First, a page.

Cookbook mixes recipes, history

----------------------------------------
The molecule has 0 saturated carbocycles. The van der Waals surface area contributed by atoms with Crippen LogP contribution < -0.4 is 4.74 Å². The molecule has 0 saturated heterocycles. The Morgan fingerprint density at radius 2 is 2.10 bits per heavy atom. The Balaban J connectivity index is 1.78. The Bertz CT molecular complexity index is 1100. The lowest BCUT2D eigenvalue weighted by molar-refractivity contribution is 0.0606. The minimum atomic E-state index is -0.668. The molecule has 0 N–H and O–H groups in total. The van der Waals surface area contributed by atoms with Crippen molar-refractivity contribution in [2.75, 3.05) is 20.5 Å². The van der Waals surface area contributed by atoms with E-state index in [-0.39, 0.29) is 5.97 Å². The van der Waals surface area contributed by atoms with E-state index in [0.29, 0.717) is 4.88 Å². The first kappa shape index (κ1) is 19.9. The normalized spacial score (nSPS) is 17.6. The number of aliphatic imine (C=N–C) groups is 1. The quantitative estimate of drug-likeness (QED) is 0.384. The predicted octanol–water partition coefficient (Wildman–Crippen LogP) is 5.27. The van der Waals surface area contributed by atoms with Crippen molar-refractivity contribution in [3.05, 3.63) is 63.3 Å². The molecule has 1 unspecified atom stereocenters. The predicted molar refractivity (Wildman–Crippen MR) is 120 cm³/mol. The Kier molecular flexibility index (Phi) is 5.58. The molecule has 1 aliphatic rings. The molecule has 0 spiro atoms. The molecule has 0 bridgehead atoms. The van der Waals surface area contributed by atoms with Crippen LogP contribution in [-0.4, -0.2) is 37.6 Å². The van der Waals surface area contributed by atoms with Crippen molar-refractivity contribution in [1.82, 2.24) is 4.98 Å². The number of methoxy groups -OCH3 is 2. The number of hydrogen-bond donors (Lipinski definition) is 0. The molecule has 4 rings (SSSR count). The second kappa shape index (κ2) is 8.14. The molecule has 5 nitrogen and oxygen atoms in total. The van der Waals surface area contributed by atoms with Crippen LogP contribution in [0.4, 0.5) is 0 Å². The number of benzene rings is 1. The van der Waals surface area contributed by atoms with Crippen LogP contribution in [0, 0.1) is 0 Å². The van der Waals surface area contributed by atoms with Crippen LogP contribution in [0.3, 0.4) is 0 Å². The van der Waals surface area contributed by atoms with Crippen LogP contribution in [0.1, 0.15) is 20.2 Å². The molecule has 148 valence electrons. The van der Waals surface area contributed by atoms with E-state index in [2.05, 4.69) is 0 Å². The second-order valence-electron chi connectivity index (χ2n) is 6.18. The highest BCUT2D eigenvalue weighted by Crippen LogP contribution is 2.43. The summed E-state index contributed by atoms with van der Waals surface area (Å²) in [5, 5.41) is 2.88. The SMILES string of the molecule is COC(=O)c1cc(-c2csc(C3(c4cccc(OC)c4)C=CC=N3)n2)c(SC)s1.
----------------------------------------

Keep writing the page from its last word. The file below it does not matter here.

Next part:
NEW YORK, March 27 (JTA) — With all the kosher cookbooks crowding kitchen shelves, why buy another volume on Jewish cuisine? As Hadassah volunteers can attest from the spreads they provide at meetings, Jews do not live by challah and pita bread alone. It’s no secret that the Children of Israel, whether they prepare dinner themselves or order it by phone, never get enough of dishes reminding them of a beloved grandmother who kept tradition alive with her tzimmes, kneidlach, hummus or baklava. The newly published “The Hadassah Jewish Holiday Cookbook” (Hugh Lauter Levin Associates, Inc.) showcases 250 international recipes, paying homage to both Sephardi and Ashkenazi cuisine. The book is a coffee table-sized volume loaded with luscious photographs and recipes of everything from apple strudel to zucchini potato pancakes, all contributed by Hadassah volunteers. Some dishes are spectacularly creative, such as the Hannukkah Gelt Chocolate Fudge Cake, covered with bittersweet chocolate frosting and decorated galore with gelt wrapped in gold foil. Unlike most Jewish recipe collections, which dedicate one holiday per chapter, the new Hadassah cookbook groups holidays by season, giving a fresh perspective to the cycle of Jewish celebrations. The book opens with a chapter on the Queen of Jewish holidays, “Shabbat,” and offers an enticing array of recipes for fish, soup, challah and cholent (the slow-simmering Sabbath stews prepared in advance so a hot meal can be eaten for Saturday lunch). Joan Nathan introduces “Simchas,” the book’s final chapter on celebrations, such as weddings and Bar Mitzvahs. With seven cookbooks to her credit, including “Jewish Cooking in America” (Alfred A. Knopf), Nathan’s words capture the Jewish spirit: “Nearly every event in our family seems to revolve around food. After all, isn’t that what a simcha is all about?” Most recipes that are not household names, such as kuftellis (Romanian meatballs), come with English explanations, others such as basbouza, matbucha, and kolaches would have benefitted from similar treatment. Chapters begin with personal essays contributed by renowned food writers. Among them are “High Holidays by the Nile,” by Claudia Roden, author of “The Book of Jewish Food, An Odyssey from Samarkand to New York” (Alfred A. Knopf), and “Hannukkah-Fry, Fry, Again,” by Steven Raichlen, author of “Healthy Jewish Cooking” (Viking). Edda Servi Machlin, who wrote “The Classic Cuisine of the Italian Jews” Volumes I and II (Giro Press), recalls Passovers from long ago in the ancient Tuscan ghetto of Pitigliano, a center of Jewish life going back 2,000 years. “Every dish, glass or piece of flatware was first dipped in a mud-like mixture of boiling water and ashes from the stove, then washed in soap and water, and finally rinsed in clear running water,” Machlin wrote, explaining that her Sephardi family used their table service year round. The custom of owning a second set of dishes for Passover belongs to Ashkenazi tradition. As a child, she watched the scrubbing of drawers and cabinets, which were later lined with fresh tissue paper. Most amazing of all — house painters arrived to whitewash walls in every room before coating them with pastel paint. Matzah was baked in a kosher community oven located in an underground cave. The finished product is pictured in the cookbook and looks like a delicate lace doily, quite a contrast to square pieces of matzah boxed in cardboard or rustic rounds of shmura matzah that Americans are accustomed to. Sadly the Holocaust changed Machlin’s life forever. “These memories of a lost and irreplaceable world will always remain dear to me,” she wrote. Like her, many American Jews long for their homelands and others seek family recipes misplaced over time. For this reason, Hadassah’s comprehensive collection of recipes is a timely contribution to the history of kosher cuisine. “The Hadassah Jewish Holiday Cookbook” is sprinkled with sidebars, explaining the Jewish connection to recipe ingredients, along with nutritional information. Beside a recipe for halek, Iraqi charoset made from dates, you learn that dates were said to be fashioned from earth left from Adam’s creation. At 120 calories for five to six dates, this sweet fruit is potassium rich, but contains no sodium, fat or cholesterol. The book features dozens of practical tips. Who knew that three sheets of broken matzah equals two cups, or that during Passover, to convert any recipe calling for flour, you can mix two tablespoons of matzah cake meal with six tablespoons of potato starch and get the equivalent of a half cup of flour? Among this wealth of information are family stories from Hadassah volunteers, who add their voices to the American Jewish experience. “The year was 1938. Grandfather had a large grist mill in Durham, Pennsylvania, and his flour was always in demand,” wrote Lorretta Deysher, explaining how her grandfather traveled to New York for business. “The rabbis were Grandfather’s special customers and they ordered his special wheat.” Although Hadassah chapters and volunteers receive credit for recipes, these family accounts are so fascinating that the book would have benefitted from presenting more anecdotes. Like every great meal, “The Hadassah Jewish Holiday Cookbook” leaves you deliriously satisfied, but wanting more.SEDER RECIPES & SURE-FIRE TIPSFrom The Hadassah Jewish Holiday CookbookVEGETARIAN CHOPPED LIVER3 Tbsp. unsalted margarine1 cup sliced fresh mushrooms1 cup chopped onions3 hard-cooked eggs1/4 pound walnuts1 tsp. salt1/4 tsp. freshly ground white pepperLettuce leaves and tomato wedges for garnish1. In a large skillet, melt margarine over low heat. Add mushrooms and onions and saute until onions are golden.2. Pass mushrooms, onions, hard-cooked eggs and walnuts through a grinder or chop very fine in a chopping bowl. Season with salt and pepper. Chill thoroughly. Serve on lettuce leaves and garnish with tomato wedges.Serves 6TIP: 1 pound of walnuts equals 3 1/2 cups choppedEllyn Kessler, Lylah Hadassah, Pinellas County, Fla.SALONIKA CHICKEN WITH PRUNES1/4 cup olive oil3-pound chicken, cut in serving piecesSalt and freshly ground pepper to taste2 medium onions, diced3 cloves garlic, minced8-ounce can tomato puree1/2 tsp. ground cinnamon 1 small bunch parsley1/4 tsp. cayenne25 pitted prunesGreek olives (optional)1/2 cup red wine1 cup chicken stock, or as needed1. Preheat oven to 350 degrees.2. Heat 3 Tbsp. oil in large heavy frying pan. Season chicken with salt and pepper and fry until browned. Transfer to a large pot.3. Saute onions and garlic in remaining 1 Tbsp. oil until transparent. Add tomato puree, cinnamon, parsley, cayenne, prunes and olives. Simmer until thick, then add red wine. Pour over chicken and add the stock.4. Bake about 1 hour, until chicken is very tender.Serves 4-6By Yvonne Waynik, Fairfield Hadassah, Conn.TIP: This dish is better when cooked in advance and reheated before serving, giving the flavors a chance to marry.LEMON SQUARES1/2 cup unsalted butter3/4 cup cake meal1 1/2 cups sugar, divided2 eggs2 Tbsp. potato starch3 Tbsp. fresh lemon juice1. Preheat oven to 325 degrees. Line 8-inch square pan with foil, leaving 1 inch extended over sides. Grease bottom and sides of foil.2. Combine butter, cake meal and 1/2 cup sugar. Press into prepared pan. Bake 20 minutes and remove from oven.3. Beat eggs, remaining cup sugar, potato starch and lemon juice, and pour over crust. Return to oven and bake 20 to 25 minutes.4. Let cool and cut into squares.Makes 16 squaresBy Ellen Raboy, Shira Hadassah, Port Chester, N.Y.TIP: Recipe may be doubled and baked in a 13 X 9 inch pan.